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Making Fire

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Fire serves many roles in wilderness survival. Fire provides light and warmth and is essential for cooking food and purifying water. A good survival kit should contain all of the necessary items to start a fire. You should always add waterproof matches, a butane lighter and paper to your survival kit.

Using manual friction techniques to start a fire from scratch is nearly an impossible task for most novices. If you would like to learn about these techniques, consult Chapter 7 ("Firecraft") of the U.S. Army Survival Manual.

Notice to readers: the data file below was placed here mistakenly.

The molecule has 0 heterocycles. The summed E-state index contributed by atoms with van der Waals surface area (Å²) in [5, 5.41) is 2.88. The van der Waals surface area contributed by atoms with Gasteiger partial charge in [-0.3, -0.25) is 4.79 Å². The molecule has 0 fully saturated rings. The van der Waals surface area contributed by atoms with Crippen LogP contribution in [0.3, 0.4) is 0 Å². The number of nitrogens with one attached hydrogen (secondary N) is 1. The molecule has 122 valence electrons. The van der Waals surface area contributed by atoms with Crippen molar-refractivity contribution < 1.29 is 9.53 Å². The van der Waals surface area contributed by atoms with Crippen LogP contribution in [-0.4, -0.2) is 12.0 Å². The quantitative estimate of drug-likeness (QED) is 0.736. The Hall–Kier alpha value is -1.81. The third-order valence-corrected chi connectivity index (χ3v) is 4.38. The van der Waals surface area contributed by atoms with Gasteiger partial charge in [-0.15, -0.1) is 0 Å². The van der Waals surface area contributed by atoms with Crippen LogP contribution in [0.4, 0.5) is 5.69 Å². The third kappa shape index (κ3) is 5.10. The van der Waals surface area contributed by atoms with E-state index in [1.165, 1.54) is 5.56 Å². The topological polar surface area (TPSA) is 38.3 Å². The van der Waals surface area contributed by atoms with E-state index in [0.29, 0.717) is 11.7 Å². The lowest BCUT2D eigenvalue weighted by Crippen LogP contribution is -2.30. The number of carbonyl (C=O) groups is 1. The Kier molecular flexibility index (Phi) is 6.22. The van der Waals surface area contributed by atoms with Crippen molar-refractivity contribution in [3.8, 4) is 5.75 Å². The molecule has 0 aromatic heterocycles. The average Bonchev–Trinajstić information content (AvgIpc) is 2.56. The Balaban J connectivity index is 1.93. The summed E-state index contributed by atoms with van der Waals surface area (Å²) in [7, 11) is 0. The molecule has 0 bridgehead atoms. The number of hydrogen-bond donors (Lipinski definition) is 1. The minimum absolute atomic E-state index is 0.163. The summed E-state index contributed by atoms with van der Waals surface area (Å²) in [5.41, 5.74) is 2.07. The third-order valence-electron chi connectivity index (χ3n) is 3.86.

The following are more realistic ways to start a fire:

  • Matches
  • Butane lighter
  • Striking two stones together next to dry twigs and grass
  • Using a magnifying glass (or any convex lens) to focus the sun's rays onto dry twigs or paper

For tinder use:

  • Dead grass
  • Dry twigs
  • Dead tree bark
  • Dry moss
  • Evergreen needles
  • Paper
  • Clothing

To start a fire:

  • Pile your tinder material tepee style.
  • Leave enough room between the tinder to allow oxygen to pass (remember: oxygen is the fuel that allows a fire to burn).
  • Light the tinder in multiple places.
  • Rub the tinder with candle wax to prolong the fire.

DO NOT burn poison oak or other poisonous plants.

For more detailed information about fire making, see Chapter 7 ("Firecraft") of the U.S. Army Survival Manual.


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